New York Stock Exchange Puts Out Stock in Itself

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You can now buy stock in the New York Stock Exchange. Wednesday was the exchange's first day as a publicly traded stock. The debut comes a day after the NYSE closed its merger with the electronic trading firm Archipelago Holdings. The NYSE is responding to pressure to modernize its operations.

STEVE INSKEEP, host:

The business news starts with a change at the New York Stock Exchange.

(Soundbite of music)

INSKEEP: That stock exchange was a not-for-profit exchange until yesterday. For the first time, investors could also buy shares in the exchange itself. NPR's Jim Zarroli examines how things went with he new public company who went that is trading under the ticker symbol NYX.

JIM ZARROLI reporting:

In a ceremonial move, the first shares in New York stock exchange group were sold to company chairman Marshall Carter and John Thane, the chief executive. Thane is the driving force behind this transition and the way the exchange operates. First, the exchange merged with electronic trading firm Archipelago Holdings. Then yesterday, it formally became a for-profit company. Investors reacted with enthusiasm. By the end of the day, the shares in the company were 25 percent higher than where they started.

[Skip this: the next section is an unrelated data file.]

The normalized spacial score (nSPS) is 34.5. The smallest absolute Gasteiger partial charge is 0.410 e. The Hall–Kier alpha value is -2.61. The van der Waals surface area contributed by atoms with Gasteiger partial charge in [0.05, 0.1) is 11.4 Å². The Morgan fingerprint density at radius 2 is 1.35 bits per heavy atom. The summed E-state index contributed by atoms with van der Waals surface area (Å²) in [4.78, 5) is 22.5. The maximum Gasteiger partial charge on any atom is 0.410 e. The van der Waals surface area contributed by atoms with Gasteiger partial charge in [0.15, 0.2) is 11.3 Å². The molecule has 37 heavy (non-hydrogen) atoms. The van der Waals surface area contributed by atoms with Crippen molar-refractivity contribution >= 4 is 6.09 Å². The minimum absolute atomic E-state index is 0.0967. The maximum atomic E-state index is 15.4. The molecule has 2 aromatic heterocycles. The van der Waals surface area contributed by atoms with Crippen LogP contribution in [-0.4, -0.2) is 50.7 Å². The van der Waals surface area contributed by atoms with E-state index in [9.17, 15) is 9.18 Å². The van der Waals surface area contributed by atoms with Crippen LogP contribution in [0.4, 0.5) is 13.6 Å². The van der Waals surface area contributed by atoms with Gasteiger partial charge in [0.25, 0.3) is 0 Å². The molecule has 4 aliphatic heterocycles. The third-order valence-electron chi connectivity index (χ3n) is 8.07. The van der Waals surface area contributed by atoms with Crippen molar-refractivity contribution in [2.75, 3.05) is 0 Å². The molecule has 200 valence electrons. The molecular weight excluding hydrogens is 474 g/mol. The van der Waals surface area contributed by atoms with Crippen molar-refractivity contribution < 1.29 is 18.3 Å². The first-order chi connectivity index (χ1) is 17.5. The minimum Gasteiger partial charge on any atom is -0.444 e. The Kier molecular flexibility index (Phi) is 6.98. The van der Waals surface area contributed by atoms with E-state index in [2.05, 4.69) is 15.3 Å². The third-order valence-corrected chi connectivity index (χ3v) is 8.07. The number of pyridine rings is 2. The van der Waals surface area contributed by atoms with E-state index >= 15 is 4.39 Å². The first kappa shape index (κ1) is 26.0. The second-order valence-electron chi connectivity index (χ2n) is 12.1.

In an interview on CNBC, Thane said a high share price would help the company in the years ahead.

Mr. JOHN THANE (Chief Executive, New York Stock Exchange Group): And that's really one of the reasons why we needed to do this transaction. We needed that public currency if we're going to compete in a global basis. As markets start to consolidate, we need that currency.

ZARROLI: The changes that took place yesterday were widely called historic. The four of the exchange's member firms were also its owners. Now, the exchange has to answer to shareholders, who will put pressure on the organization to make more money. Ben Steel watches the markets at the Council on Foreign Relations.

Mr. BEN STEEL (Council on Foreign Relations): And all the evidence of the past 15 years or so really shows us that electronic trading is much more cost effective for investors, and makes more money for exchanges.

ZARROLI: Steel says that means the exchange will have to expedite its efforts to move away from the floor-based trading system that is so familiar to TV viewers. That's where the purchase of the electronic trading system Archipelago, this week, comes in. These changes aren't popular with everyone, especially with the floor brokers and other employees who would lose out if less floor-based trading takes place. As the new company began trading yesterday, there were cheers from the floor, but also some booing.

Jim Zarroli, NPR News, New York.

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